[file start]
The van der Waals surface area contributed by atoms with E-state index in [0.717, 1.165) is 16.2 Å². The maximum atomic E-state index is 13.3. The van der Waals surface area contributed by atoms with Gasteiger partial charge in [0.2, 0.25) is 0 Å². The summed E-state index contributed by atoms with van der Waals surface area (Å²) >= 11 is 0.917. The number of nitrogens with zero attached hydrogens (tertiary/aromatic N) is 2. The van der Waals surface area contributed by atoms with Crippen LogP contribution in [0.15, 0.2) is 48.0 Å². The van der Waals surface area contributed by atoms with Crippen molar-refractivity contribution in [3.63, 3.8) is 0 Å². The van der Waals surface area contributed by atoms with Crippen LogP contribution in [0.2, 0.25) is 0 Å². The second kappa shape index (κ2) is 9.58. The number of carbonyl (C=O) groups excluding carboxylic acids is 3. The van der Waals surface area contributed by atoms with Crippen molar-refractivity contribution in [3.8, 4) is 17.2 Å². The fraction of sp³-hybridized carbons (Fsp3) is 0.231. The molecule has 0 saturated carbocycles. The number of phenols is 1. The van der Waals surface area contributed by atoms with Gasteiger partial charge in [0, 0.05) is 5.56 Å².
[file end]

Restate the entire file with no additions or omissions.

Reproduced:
The van der Waals surface area contributed by atoms with E-state index in [0.717, 1.165) is 16.2 Å². The maximum atomic E-state index is 13.3. The van der Waals surface area contributed by atoms with Gasteiger partial charge in [0.2, 0.25) is 0 Å². The summed E-state index contributed by atoms with van der Waals surface area (Å²) >= 11 is 0.917. The number of nitrogens with zero attached hydrogens (tertiary/aromatic N) is 2. The van der Waals surface area contributed by atoms with Crippen LogP contribution in [0.15, 0.2) is 48.0 Å². The van der Waals surface area contributed by atoms with Crippen molar-refractivity contribution in [3.63, 3.8) is 0 Å². The van der Waals surface area contributed by atoms with Crippen LogP contribution in [0.2, 0.25) is 0 Å². The second kappa shape index (κ2) is 9.58. The number of carbonyl (C=O) groups excluding carboxylic acids is 3. The van der Waals surface area contributed by atoms with Crippen molar-refractivity contribution in [3.8, 4) is 17.2 Å². The fraction of sp³-hybridized carbons (Fsp3) is 0.231. The molecule has 0 saturated carbocycles. The number of phenols is 1. The van der Waals surface area contributed by atoms with Gasteiger partial charge in [0, 0.05) is 5.56 Å².